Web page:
A review of the classic Japanese film “Rashomon”

Set in Japan in the deeply troubled 8th century, this black and white film tells a story which proves to be anything other than black and white: how a samurai and his wife are set upon by a bandit, who rapes the wife and murders the husband, all while being observing by a passing woodcutter. What makes the work a classic is that this basic narrative is recounted four times: first by the outlaw, then by the wife, next – through a medium – by the dead nobleman, and finally by the lowly woodcutter who may be the only independent voice but could be as unreliable a narrator as all the others.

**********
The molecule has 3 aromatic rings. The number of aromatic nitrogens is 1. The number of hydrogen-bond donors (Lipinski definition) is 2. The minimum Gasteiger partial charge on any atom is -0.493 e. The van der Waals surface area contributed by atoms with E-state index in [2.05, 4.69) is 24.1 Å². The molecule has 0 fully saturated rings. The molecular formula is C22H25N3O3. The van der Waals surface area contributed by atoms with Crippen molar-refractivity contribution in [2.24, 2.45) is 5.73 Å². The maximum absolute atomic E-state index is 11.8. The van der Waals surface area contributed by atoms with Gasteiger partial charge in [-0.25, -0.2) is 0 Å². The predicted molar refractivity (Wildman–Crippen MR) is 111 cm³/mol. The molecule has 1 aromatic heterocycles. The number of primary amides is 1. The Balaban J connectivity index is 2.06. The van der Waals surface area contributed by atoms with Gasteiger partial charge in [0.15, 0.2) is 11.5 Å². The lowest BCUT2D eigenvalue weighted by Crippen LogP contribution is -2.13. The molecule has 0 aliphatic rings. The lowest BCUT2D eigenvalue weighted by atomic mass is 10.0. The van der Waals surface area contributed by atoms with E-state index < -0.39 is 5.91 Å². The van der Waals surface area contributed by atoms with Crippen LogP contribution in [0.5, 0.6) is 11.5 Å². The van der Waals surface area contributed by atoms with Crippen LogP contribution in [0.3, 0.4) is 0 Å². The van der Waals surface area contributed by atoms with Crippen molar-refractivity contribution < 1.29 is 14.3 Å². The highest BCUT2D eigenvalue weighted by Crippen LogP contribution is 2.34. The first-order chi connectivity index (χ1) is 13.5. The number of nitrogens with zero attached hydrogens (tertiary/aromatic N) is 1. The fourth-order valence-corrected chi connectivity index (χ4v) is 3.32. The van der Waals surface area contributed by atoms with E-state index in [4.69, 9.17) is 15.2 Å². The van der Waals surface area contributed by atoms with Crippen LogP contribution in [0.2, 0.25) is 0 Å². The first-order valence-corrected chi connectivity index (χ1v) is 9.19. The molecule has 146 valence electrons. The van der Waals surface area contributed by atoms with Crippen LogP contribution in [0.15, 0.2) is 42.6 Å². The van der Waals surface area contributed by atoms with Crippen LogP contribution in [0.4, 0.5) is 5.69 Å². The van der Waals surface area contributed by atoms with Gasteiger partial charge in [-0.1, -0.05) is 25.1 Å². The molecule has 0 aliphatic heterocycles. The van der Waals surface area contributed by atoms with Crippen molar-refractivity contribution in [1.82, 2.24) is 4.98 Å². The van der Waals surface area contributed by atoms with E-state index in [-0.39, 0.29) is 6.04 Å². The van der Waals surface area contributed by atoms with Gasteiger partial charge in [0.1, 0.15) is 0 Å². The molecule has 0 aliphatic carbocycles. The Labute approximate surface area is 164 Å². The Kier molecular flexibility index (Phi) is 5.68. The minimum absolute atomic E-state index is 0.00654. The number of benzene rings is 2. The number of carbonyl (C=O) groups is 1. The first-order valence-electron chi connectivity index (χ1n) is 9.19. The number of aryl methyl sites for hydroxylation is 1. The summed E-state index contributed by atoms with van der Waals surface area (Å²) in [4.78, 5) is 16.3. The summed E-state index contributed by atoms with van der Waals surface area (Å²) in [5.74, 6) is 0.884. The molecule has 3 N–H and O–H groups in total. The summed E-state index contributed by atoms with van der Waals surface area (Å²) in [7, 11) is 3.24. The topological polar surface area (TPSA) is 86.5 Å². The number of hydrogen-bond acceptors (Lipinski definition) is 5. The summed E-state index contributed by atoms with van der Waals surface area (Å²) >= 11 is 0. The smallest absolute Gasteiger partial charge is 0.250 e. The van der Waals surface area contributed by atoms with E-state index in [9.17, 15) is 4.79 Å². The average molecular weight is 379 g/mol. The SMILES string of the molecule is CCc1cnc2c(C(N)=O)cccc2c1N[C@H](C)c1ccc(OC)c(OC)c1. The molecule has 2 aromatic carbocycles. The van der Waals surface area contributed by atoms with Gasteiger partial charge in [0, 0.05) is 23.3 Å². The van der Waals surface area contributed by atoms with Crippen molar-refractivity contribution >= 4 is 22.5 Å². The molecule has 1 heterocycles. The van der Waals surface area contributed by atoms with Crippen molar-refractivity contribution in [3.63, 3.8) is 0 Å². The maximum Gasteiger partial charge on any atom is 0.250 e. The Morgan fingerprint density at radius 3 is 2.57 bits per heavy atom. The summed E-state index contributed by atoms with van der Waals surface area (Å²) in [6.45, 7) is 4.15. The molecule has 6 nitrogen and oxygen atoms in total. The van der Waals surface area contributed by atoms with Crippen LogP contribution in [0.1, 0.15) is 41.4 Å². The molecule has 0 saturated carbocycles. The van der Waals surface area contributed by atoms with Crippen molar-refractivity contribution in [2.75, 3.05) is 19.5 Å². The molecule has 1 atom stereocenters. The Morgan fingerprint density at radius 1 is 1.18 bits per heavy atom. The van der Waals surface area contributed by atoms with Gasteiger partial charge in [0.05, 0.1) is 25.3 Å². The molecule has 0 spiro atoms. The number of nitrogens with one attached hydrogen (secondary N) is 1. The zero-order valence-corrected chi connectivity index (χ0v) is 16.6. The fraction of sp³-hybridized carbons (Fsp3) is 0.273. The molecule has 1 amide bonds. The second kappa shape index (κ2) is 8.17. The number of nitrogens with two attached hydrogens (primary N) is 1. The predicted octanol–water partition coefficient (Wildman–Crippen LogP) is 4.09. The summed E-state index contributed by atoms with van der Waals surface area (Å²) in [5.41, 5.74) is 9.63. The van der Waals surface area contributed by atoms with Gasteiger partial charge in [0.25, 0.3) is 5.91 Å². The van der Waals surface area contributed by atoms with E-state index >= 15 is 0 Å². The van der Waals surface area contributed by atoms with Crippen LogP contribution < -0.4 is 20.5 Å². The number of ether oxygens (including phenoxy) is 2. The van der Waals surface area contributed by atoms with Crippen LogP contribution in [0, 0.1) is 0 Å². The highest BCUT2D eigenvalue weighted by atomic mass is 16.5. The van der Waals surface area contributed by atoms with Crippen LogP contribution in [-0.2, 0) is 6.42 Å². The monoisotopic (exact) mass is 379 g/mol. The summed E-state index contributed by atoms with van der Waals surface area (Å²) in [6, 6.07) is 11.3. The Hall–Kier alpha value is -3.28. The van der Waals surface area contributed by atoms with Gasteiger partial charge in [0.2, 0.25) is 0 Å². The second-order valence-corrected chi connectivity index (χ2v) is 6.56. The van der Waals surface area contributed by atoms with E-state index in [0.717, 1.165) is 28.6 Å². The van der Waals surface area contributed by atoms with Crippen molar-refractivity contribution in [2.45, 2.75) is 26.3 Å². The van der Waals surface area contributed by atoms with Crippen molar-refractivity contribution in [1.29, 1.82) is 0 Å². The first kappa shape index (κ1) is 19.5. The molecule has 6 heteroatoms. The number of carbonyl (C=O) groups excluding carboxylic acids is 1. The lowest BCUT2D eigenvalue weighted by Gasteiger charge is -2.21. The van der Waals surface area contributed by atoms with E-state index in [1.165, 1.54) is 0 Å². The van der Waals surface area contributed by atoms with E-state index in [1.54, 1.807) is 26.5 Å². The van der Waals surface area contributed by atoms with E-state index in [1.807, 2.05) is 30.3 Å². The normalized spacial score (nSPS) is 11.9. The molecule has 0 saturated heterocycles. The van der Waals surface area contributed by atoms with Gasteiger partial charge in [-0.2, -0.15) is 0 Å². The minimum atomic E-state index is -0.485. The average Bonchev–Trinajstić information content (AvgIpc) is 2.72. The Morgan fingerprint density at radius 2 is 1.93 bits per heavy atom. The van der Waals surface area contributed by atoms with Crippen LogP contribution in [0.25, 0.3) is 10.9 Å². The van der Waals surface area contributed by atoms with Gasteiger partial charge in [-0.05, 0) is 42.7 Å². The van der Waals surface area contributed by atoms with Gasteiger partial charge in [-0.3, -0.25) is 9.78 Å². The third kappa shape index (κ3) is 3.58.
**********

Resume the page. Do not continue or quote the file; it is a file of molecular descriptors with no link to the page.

Based on two short stories, the legendary Akira Kurosawa co-wrote and directed this classic and classically enigmatic work which is acted in somewhat exaggerated, mannered style and shot through dramatic cinematography alternating between rain and forest. It raises profound questions about the nature and importance or otherwise of truth but manages to conclude on an optimistic note.


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